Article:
Amputee Coalition Fact Sheet

Resources for Older Adults and their Caregivers

Web Development Fact Sheet

Updated: 10/2015 –
Are you looking for information on services and resources and don’t know where to begin? Knowing how to locate community and educational resources is an invaluable tool as a caregiver or an older adult with limb loss. This fact sheet will outline general community resources and educational Web sites for frequently requested resources.

What You Need to Know About Prosthetics

Web Administration Video: Amputee Coalition Webinars

Published 07/08/2015 –
The Amputee Coalition will be hosting a series of Webinars over the next several months. The first in that series was co-sponsored by BiOM and was held on July 7. This one-hour seminar, entitled “What You Need to Know About Prosthetics,” was designed for new amputees. This seminar was taught by Brian Frasure, CP, director of clinical education, BiOM.

Learning to Walk at Any Age

Web Development inMotion

Volume 20, Issue 3 May/June 2010 –
by Gretchen Bollenbacher –
“You really had to use your imagination to think that thing resembled a human limb. But when I had it strapped in place and put on the slacks and top I had worn in, I took a quick look in the mirror. At last I was whole again.”

Special Problems and Needs of Older Amputees

Web Development inMotion

Volume18 · Issue 3 · April 2008 –
Everyday living can change when a person gets older. Tasks that were once easy can become hard, such as talking, walking, driving, cooking or remembering information. People with disabilities may find it especially hard to cope with getting older.

Recognizing Late-Life Depression

Web Development inMotion

Volume 18 · Issue 3 · April 2008 –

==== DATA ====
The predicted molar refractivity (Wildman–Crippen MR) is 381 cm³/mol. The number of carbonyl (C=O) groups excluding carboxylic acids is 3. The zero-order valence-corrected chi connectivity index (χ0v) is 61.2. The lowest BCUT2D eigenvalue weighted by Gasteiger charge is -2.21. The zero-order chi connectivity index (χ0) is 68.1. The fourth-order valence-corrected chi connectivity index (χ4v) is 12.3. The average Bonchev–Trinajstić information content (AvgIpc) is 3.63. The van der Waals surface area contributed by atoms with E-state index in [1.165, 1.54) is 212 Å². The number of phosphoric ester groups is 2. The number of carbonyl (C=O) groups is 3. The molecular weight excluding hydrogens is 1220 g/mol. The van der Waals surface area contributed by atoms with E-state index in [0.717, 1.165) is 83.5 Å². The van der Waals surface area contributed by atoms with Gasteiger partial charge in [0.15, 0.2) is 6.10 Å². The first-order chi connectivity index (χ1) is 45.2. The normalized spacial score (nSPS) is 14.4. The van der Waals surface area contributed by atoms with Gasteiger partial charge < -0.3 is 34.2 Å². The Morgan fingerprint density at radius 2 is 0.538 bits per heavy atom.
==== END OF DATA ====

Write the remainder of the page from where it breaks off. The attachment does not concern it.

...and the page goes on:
by Maria D. Llorente, MD, and Julie Malphurs, PhD –
Marc decided Wednesday would be the day. It was the middle of the week, and he figured there wouldn’t be too many people around. He waited until 3 a.m., walked the three blocks to the beach, and took his shoes off at the edge of the sand. The sand felt cool and soft, and he started to walk towards the Atlantic Ocean. He was right – there weren’t any beachgoers this time of day. As he waded into the warm water, it rocked him back and forth gently. He reflected on the irony that he had come into this world from salty, warm fluid, and would die the same way.

Are You Suffering in Silence? If So, It Could Be Hazardous to Your Health

Web Development inMotion

Volume 16 · Issue 2 · March/April 2006 –
by Terrence P. Sheehan, MD –
My mother was not one to be silent. But how could she have been raising six children, the last of which was me?
I can still hear her yelling, “Ah, for crying out loud, would you ______!” You can fill in the blank with any number of commands, including the following:

Prosthetic Rehabilitation and Technology Options and Advances for Seniors

Web Development inMotion

Volume 15 · Issue 6 · November/December 2005 –
by Douglas G. Smith, MD –
“To know how to grow old is the masterwork of wisdom and one of the most difficult chapters in the great art of living,” said Henri Frederic Amiel, the 19th century Swiss philosopher and poet. The diseases and disabilities that disproportionately try to rob seniors of their independence and joy in life certainly make this chapter of their lives more difficult. Unfortunately, most amputations in this country are also performed on older people for causes related to diabetes and severe peripheral vascular disease. Fortunately, while managing and overcoming these problems is a great challenge, prosthetic rehabilitation and technology can help restore independence and should, therefore, certainly be available for seniors – perhaps the people in our society who need them the most.

When Are Prostheses the Right Choice for Older Amputees – And When Are They Not?

Web Development inMotion

Volume 15 · Issue 6 · November/December 2005 –
by Terrence P. Sheehan, MD –
When it comes to prosthesis use for older amputees, I practice with the premise that age is irrelevant. I know this might sound naïve and unrealistic, but I have had one after another older amputee prove wrong those who thought that they couldn’t do something.